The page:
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Proving Business Benefits - 6 Simple Steps

Proving Business Benefits - 6 Simple Steps

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Published by Carl Sawatzky
In today's economic climate, the process of proposing-and acquiring support for-any project has become a far more rigorous exercise. In this month's Management Insights by Peter Dillon-Parkin, learn how to use the six-step ADAPTS process to build a successful business case for your project that ensures a return on investment.
In today's economic climate, the process of proposing-and acquiring support for-any project has become a far more rigorous exercise. In this month's Management Insights by Peter Dillon-Parkin, learn how to use the six-step ADAPTS process to build a successful business case for your project that ensures a return on investment.

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Published by: Carl Sawatzky on May 04, 2009
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10/11/2013

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Learning Tree
Management Insights
EDITION 009
CALL 
1-800-843-8733
OR VISIT 
www.learningtree.ca
Expert Advice rom Today’s Top Proessionals
Creating and Proving BusinessBenefts in Six Simple Steps
Is this a amiliar scenario? You need to get managementapproval or your project to proceed. In a panic, you look orthe last proposal you wrote—or get a copy o the last successulone—and use it as a template. To be persuasive, you rame thebenets o the initiative by advancing “the numbers”, believingit’s what the business cares most about.But here’s the catch: You don’t have a clue how to prove yourinitiative’s benets using “the numbers” because there areintangible benets that are dicult to quantiy in both the shortand long term. You struggle with determining the cash valueo “increased eciency” and “improved morale”. Plus, yourknowledge o the nancial actors afecting the return rom thisproject is limited—so even the value rom the tangible benetsis suspect. Your recourse is to invent numbers or the intangiblebenets and mix them in with the tangible ones. You do all this,all the while knowing ull well that cash is historically the leastefective predictor o project success.On the up side, generating costs or the project is simpler, andonce you have your cost and benet numbers, you can providea cost/benet analysis. However, since the benet numbers youinvented are qualitatively diferent rom your cost numbers,your analysis is suspect at best.Nevertheless, you persevere and submit the proposal. One otwo things happens:1. Your proposal is approved because the key decision hadalready been made. Writing the proposal was simply aninternal process requirement and it was never actually read.2. Your proposal is read but rejected. While it had manynumbers, it never made a strong case or pursuing theproject, so management didn’t ully trust the cost/benetanalysis.For the purposes o this article, let’s presume the latteroutcome. In a proposal, tangible costs and benets do needto be compared to each other, but many businesses are alsoseeking to achieve benets that are harder to quantiy. Forexample, “improved eciency” is valuable, but how do youprove (or quantiy) that value?Rather than start with the numbers, consider the real goalso any proposal:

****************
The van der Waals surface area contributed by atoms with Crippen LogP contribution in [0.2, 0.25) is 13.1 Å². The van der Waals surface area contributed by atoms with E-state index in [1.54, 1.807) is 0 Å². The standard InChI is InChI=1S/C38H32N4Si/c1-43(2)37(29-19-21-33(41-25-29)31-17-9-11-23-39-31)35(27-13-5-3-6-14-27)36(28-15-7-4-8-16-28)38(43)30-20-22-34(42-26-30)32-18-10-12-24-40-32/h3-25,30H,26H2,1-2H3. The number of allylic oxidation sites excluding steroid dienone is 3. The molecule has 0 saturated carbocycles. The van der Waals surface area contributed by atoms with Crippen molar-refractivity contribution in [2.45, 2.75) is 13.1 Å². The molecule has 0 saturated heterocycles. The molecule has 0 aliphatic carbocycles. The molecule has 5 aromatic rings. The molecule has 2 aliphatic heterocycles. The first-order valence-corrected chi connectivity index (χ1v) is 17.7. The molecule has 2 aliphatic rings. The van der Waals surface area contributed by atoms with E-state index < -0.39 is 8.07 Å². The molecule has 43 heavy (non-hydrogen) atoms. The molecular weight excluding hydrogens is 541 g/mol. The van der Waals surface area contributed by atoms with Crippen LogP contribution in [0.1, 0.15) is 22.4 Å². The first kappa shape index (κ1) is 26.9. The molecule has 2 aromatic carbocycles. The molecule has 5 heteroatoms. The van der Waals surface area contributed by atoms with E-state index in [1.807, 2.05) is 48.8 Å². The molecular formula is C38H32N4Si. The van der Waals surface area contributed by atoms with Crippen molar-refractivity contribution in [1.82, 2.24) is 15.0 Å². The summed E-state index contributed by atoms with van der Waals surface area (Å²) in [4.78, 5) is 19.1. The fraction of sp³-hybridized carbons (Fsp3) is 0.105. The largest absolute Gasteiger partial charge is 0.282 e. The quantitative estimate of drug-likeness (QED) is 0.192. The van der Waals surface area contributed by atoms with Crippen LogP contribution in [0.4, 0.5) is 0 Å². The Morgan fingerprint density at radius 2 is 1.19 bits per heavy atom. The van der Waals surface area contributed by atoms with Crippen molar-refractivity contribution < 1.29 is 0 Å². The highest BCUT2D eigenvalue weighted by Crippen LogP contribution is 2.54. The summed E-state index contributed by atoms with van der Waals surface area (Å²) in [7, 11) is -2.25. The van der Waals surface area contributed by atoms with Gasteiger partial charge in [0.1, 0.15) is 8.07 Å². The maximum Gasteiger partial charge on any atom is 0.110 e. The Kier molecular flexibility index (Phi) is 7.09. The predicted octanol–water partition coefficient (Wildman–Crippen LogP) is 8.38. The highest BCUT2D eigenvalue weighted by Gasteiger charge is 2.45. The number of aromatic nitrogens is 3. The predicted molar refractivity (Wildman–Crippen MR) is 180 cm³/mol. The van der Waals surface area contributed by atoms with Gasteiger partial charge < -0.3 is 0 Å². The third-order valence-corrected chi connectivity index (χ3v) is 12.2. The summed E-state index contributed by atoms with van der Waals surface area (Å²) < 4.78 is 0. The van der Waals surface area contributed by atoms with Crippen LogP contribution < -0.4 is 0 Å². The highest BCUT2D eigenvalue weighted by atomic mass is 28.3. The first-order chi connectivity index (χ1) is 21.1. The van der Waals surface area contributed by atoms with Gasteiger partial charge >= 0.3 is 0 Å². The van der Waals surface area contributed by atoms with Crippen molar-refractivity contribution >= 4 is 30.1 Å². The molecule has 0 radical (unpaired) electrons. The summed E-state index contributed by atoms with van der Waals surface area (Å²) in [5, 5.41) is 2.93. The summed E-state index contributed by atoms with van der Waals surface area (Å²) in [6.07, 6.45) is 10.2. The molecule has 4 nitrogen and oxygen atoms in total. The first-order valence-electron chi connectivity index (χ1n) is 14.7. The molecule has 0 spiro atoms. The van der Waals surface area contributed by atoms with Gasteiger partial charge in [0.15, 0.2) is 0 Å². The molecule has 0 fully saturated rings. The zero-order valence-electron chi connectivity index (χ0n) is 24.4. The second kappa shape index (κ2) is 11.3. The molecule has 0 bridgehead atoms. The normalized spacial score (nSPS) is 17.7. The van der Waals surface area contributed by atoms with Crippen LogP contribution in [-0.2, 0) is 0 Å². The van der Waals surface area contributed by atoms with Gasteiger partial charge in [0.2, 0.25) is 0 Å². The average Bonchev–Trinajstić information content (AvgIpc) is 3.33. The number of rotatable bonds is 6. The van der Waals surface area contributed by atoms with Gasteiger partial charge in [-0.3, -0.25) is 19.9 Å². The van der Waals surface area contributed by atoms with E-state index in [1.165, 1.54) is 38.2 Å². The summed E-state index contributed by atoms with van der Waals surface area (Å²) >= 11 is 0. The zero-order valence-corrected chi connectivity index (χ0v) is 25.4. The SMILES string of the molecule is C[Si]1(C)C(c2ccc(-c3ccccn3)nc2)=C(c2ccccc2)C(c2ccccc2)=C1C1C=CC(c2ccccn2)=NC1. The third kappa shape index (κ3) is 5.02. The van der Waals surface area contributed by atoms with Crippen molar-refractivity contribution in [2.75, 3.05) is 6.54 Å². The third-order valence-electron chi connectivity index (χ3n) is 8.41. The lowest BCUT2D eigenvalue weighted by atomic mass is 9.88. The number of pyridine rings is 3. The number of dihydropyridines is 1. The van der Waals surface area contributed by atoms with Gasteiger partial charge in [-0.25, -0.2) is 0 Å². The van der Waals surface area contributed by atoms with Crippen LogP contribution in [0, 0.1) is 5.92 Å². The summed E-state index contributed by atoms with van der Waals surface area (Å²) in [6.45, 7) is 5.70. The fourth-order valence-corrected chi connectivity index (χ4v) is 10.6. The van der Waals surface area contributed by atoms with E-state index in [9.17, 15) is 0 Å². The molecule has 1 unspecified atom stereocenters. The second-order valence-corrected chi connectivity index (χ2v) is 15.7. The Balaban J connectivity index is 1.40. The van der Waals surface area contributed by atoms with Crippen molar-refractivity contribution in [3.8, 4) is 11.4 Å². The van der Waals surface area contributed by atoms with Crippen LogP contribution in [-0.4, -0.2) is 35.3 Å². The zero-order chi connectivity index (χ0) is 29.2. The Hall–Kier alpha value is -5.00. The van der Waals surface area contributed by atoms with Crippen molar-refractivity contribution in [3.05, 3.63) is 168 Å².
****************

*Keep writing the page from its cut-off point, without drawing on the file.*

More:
• Clearly outline what is being proposed• Demonstrate the ways in which the proposal benets
the business
• Make sure your proposal is understood by all stakeholders
(not just those with nance degrees)This is what’s involved in creating a successul business case,and it can be easily done using a simple six-step process called
ADAPTS
.
Peter Dillon-Parkin
Able Solution UK Ltd
Our
 Management Insights
article for this month addresses thefundamentals of creating a clear and persuasive business case. AuthorPeter Dillon- Parkin, a documentation specialist and business analyst,offers a six-step process for success.

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